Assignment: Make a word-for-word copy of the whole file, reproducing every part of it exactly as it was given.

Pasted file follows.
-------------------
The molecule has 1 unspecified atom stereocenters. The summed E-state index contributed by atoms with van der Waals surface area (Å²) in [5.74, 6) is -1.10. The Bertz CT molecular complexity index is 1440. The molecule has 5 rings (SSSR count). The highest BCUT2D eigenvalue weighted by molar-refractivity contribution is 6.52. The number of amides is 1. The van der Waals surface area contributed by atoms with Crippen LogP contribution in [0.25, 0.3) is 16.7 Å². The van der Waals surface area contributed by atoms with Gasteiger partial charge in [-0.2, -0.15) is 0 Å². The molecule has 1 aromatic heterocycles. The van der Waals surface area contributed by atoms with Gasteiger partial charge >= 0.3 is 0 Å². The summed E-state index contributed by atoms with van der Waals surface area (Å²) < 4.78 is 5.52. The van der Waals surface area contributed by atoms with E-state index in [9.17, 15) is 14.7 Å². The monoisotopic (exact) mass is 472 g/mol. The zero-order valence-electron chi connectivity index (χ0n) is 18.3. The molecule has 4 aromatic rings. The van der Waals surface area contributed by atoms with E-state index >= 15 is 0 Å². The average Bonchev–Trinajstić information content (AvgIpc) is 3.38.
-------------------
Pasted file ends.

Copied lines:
The molecule has 1 unspecified atom stereocenters. The summed E-state index contributed by atoms with van der Waals surface area (Å²) in [5.74, 6) is -1.10. The Bertz CT molecular complexity index is 1440. The molecule has 5 rings (SSSR count). The highest BCUT2D eigenvalue weighted by molar-refractivity contribution is 6.52. The number of amides is 1. The van der Waals surface area contributed by atoms with Crippen LogP contribution in [0.25, 0.3) is 16.7 Å². The van der Waals surface area contributed by atoms with Gasteiger partial charge in [-0.2, -0.15) is 0 Å². The molecule has 1 aromatic heterocycles. The van der Waals surface area contributed by atoms with Gasteiger partial charge >= 0.3 is 0 Å². The summed E-state index contributed by atoms with van der Waals surface area (Å²) < 4.78 is 5.52. The van der Waals surface area contributed by atoms with E-state index in [9.17, 15) is 14.7 Å². The monoisotopic (exact) mass is 472 g/mol. The zero-order valence-electron chi connectivity index (χ0n) is 18.3. The molecule has 4 aromatic rings. The van der Waals surface area contributed by atoms with E-state index >= 15 is 0 Å². The average Bonchev–Trinajstić information content (AvgIpc) is 3.38.